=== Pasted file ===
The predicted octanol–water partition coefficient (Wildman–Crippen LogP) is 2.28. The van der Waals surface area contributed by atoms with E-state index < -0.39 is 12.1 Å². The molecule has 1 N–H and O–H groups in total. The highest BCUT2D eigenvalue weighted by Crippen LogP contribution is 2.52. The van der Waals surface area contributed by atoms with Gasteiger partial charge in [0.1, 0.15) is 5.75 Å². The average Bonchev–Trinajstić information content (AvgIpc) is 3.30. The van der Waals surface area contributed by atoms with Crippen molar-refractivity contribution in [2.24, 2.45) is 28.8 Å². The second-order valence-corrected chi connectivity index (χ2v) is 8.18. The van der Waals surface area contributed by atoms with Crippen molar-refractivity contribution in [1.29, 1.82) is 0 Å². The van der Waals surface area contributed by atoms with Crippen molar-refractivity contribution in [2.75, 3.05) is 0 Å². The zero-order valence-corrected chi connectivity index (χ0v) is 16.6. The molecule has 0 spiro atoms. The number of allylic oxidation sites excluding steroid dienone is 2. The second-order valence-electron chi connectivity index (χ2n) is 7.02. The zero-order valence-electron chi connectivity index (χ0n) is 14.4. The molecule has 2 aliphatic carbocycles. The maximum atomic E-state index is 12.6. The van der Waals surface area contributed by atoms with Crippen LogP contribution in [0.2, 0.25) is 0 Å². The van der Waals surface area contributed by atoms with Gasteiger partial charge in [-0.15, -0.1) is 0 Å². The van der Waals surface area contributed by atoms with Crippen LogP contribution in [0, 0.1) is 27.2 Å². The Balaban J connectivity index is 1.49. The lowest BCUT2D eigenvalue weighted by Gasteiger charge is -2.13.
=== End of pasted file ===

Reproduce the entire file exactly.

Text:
The predicted octanol–water partition coefficient (Wildman–Crippen LogP) is 2.28. The van der Waals surface area contributed by atoms with E-state index < -0.39 is 12.1 Å². The molecule has 1 N–H and O–H groups in total. The highest BCUT2D eigenvalue weighted by Crippen LogP contribution is 2.52. The van der Waals surface area contributed by atoms with Gasteiger partial charge in [0.1, 0.15) is 5.75 Å². The average Bonchev–Trinajstić information content (AvgIpc) is 3.30. The van der Waals surface area contributed by atoms with Crippen molar-refractivity contribution in [2.24, 2.45) is 28.8 Å². The second-order valence-corrected chi connectivity index (χ2v) is 8.18. The van der Waals surface area contributed by atoms with Crippen molar-refractivity contribution in [1.29, 1.82) is 0 Å². The van der Waals surface area contributed by atoms with Crippen molar-refractivity contribution in [2.75, 3.05) is 0 Å². The zero-order valence-corrected chi connectivity index (χ0v) is 16.6. The molecule has 0 spiro atoms. The number of allylic oxidation sites excluding steroid dienone is 2. The second-order valence-electron chi connectivity index (χ2n) is 7.02. The zero-order valence-electron chi connectivity index (χ0n) is 14.4. The molecule has 2 aliphatic carbocycles. The maximum atomic E-state index is 12.6. The van der Waals surface area contributed by atoms with Crippen LogP contribution in [0.2, 0.25) is 0 Å². The van der Waals surface area contributed by atoms with Gasteiger partial charge in [-0.15, -0.1) is 0 Å². The van der Waals surface area contributed by atoms with Crippen LogP contribution in [0, 0.1) is 27.2 Å². The Balaban J connectivity index is 1.49. The lowest BCUT2D eigenvalue weighted by Gasteiger charge is -2.13.